A South Korean official on Wednesday said the country would consider negotiating a peace treaty with North Korea

A South Korean official on Wednesday said the country would consider negotiating a peace treaty with North Korea following the rogue state’s denuclearization, according to local news outlet Yonhap.

That followed daily newspaper Munhwa Ilbo reporting on Tuesday that the two countries were already in talks to announce a permanent end to the officially declared military conflict between them.

Ahead of a summit next week between North Korean premier Kim Jong Un and South Korean President Moon Jae-in, lawmakers from the neighboring states were thought to be negotiating the details of a joint statement that could outline an end to the confrontation.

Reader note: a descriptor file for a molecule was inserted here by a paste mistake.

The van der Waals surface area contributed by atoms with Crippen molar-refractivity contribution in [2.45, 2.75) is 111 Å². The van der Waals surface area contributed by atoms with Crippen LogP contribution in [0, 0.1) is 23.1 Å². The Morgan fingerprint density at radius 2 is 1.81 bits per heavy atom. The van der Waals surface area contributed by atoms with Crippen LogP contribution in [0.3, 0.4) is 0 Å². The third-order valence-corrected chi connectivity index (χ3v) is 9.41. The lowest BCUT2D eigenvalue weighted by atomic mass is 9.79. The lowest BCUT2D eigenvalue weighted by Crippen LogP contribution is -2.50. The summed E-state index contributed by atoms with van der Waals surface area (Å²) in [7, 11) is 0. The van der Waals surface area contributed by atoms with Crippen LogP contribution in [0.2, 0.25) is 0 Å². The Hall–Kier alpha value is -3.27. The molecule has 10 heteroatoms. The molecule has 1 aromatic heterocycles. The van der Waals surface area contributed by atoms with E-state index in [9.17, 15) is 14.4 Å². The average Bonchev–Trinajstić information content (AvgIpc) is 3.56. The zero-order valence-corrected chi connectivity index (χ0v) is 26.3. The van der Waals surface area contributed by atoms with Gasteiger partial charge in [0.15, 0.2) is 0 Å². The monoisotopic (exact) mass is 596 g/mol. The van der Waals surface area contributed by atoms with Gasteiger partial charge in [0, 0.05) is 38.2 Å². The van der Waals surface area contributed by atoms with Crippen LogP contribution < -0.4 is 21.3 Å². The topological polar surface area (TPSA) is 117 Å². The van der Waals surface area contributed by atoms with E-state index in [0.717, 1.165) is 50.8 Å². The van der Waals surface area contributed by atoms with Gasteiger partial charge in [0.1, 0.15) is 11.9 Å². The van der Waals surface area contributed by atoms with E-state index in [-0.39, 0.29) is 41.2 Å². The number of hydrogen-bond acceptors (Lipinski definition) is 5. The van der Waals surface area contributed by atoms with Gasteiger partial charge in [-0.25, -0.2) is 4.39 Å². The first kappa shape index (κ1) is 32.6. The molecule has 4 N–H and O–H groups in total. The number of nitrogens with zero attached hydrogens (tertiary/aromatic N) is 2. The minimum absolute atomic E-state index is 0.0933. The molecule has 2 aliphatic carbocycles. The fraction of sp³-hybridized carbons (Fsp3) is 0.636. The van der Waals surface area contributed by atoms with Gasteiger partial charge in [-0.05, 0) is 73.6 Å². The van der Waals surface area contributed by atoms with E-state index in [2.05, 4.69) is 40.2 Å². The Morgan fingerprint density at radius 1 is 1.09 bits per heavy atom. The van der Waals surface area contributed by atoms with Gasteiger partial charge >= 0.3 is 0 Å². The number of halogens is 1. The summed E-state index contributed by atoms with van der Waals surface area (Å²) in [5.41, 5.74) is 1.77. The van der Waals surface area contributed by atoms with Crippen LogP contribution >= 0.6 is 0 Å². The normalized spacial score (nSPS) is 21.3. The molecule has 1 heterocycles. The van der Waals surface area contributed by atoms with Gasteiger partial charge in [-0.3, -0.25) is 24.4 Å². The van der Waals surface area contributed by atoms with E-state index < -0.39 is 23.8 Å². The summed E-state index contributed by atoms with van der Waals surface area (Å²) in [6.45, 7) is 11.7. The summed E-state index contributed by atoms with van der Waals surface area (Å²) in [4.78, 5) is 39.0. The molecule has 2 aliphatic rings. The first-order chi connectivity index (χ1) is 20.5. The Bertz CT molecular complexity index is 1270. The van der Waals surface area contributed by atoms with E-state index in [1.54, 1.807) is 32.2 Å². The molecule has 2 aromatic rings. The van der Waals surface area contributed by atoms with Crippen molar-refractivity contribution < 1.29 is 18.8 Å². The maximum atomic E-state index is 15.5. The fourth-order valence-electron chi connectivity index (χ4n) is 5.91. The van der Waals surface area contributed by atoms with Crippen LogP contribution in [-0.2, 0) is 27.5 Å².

Kim and Moon could also discuss returning the heavily fortified demilitarized zone separating them to its original state, Munhwa Ilbo said.

Pyongyang and Seoul have technically been at war since the 1950-1953 Korean conflict ended with a truce — and not a peace treaty. Geopolitical tensions have occasionally flared up since the armistice, although both countries have so far managed to avoid another devastating conflict.

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